"We need to use our diplomatic and more traditional intelligence assets to bring pressure on the governments of Qatar and Saudi Arabia, which are providing clandestine financial and logistic support to ISIS and other radical groups in the region," a State Department memo dated August 2014 and released October 2016, according to The Independent.

The U.K. has also refused to release a report that many suspect implicated Saudi Arabia in funding Islamic militant groups across Europe and possibly in the U.K. as well. Still, many officials and experts in the West saw Saudi Arabia as more of an ally than a foe.

Saudi Arabia's King Salman bin Abdulaziz Al Saud honors British Prime Minister Theresa May in Riyadh, Saudi Arabia, April 5, 2017. The U.K. Home Office has refused to release a report that's widely believed to implicate Saudi Arabia in the funding of Islamist militant groups. Bandar Algaloud/Courtesy of Saudi Royal Court/Handout via REUTERS

"I don't think anyone's ever seriously considered Saudi Arabia a state sponsor of terrorism. Nothing has ever been established along those lines," Gerald Feierstein, director for Gulf affairs and government relations at the Middle East Institute, told Newsweek.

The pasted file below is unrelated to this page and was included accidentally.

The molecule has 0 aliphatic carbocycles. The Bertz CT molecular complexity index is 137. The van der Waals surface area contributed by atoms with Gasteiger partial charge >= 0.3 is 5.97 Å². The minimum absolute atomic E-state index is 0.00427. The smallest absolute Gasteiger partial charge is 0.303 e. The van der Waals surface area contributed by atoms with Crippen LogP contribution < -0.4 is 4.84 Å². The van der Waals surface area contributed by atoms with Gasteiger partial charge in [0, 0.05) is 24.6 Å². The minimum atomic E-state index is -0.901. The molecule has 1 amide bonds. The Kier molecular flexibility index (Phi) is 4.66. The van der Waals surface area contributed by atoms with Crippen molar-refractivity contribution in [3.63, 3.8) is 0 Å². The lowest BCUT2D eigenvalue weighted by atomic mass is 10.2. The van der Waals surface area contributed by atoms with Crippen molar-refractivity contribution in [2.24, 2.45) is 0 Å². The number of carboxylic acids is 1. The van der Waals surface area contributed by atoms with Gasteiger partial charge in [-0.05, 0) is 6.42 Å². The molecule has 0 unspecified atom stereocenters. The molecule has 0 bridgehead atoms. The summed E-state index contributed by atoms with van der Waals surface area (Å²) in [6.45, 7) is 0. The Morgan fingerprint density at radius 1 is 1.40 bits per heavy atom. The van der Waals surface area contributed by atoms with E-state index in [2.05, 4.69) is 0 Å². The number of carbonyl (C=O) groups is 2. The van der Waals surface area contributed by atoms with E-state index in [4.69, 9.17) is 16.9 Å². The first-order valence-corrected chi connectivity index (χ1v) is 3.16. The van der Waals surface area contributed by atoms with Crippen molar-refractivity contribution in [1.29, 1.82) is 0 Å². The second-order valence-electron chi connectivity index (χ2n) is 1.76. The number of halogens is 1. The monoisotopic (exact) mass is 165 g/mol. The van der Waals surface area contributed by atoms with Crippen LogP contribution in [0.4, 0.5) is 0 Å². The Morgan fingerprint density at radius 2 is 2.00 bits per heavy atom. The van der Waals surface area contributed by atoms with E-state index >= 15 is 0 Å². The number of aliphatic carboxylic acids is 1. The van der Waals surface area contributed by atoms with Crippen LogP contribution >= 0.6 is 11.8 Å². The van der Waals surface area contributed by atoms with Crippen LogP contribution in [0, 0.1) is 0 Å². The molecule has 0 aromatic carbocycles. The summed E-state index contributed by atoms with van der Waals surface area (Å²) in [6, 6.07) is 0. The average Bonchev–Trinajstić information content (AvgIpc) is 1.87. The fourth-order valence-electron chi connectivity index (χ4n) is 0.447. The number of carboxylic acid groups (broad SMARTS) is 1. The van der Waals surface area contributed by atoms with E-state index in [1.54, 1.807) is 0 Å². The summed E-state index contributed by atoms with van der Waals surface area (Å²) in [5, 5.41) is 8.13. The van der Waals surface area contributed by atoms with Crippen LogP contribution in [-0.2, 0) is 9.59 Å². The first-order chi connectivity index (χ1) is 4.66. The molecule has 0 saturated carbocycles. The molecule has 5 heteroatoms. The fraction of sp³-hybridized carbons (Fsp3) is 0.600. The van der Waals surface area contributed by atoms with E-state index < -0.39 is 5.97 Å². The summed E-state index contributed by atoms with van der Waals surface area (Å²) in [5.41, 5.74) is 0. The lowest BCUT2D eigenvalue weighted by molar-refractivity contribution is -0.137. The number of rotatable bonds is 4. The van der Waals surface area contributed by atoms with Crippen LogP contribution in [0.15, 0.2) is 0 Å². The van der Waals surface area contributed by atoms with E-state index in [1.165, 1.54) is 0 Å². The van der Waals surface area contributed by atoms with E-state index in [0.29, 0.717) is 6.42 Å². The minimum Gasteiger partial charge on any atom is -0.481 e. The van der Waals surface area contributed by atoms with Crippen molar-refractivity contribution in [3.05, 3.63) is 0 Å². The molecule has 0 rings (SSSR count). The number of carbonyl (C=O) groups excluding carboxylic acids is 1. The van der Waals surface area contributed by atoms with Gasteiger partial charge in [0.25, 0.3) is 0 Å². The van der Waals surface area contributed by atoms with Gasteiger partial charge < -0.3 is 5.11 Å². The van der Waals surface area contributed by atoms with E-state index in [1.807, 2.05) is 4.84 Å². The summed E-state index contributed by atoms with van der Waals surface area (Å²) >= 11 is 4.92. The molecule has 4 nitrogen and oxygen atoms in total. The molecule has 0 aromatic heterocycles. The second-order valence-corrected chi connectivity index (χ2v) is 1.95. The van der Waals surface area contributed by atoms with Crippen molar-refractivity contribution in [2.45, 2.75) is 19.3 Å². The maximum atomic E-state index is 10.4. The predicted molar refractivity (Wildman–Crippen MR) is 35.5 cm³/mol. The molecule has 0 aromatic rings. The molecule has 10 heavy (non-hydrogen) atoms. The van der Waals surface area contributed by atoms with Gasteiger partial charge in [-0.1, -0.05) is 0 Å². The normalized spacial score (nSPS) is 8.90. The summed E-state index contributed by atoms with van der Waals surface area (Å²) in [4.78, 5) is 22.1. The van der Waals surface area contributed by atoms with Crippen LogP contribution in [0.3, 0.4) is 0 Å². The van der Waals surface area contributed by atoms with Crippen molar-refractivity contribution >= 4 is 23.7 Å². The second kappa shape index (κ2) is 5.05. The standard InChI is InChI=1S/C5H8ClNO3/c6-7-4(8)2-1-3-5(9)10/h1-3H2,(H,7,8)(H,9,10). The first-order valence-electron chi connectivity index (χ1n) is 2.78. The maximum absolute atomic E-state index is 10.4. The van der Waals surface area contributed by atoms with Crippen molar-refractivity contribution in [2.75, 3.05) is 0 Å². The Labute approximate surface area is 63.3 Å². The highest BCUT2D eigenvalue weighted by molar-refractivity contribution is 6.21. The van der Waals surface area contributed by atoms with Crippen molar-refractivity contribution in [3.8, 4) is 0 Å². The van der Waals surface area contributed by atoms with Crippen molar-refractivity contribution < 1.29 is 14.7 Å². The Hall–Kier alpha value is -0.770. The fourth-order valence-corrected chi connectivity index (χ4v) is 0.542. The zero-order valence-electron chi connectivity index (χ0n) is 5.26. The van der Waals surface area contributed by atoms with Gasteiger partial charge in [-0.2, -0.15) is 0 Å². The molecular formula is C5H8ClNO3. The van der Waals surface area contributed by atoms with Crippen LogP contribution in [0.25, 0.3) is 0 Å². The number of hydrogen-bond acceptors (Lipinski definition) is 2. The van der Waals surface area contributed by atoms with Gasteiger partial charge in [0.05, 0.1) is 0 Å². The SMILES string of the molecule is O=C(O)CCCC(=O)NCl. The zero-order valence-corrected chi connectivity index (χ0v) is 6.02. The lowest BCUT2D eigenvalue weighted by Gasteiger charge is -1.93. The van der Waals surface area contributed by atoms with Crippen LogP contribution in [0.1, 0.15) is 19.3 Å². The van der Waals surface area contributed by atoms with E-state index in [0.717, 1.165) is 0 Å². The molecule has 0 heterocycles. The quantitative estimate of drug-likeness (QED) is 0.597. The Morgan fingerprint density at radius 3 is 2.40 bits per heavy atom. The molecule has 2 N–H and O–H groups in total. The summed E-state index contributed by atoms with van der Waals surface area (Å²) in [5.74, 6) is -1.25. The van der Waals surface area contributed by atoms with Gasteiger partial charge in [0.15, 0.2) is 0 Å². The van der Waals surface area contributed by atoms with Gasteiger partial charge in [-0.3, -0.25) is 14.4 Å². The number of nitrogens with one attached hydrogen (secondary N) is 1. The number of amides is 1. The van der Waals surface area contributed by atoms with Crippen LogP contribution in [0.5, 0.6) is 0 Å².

Feierstein said that Saudi Arabia's relationship to ultraconservative Islamic movements and support for militant groups in Syria, while "murky," did not conform to the State Department's criteria for a state sponsor of terrorism, which he said needed to display a clear "motivation" and "relationship to support for terrorism." He also questioned whether North Korea fit the bill either and whether the Trump administration's decision to add North Korea was more politically motivated than based on evidence.

Since Trump swapped Twitter wars with Saudi princes for taking on North Korea and supreme leader Kim Jong Un, fears have risen among U.S. allies and rivals alike of a nuclear conflict. North Korea has the potential to carry out an attack against the U.S. countless times more deadly than 9/11, but it has maintained that its weapons of mass destruction were only intended to deter a U.S. invasion, as was seen in 2001 Afghanistan, 2003 Iraq and the NATO-led effort to topple Libyan leader Muammar Gaddafi in 2011.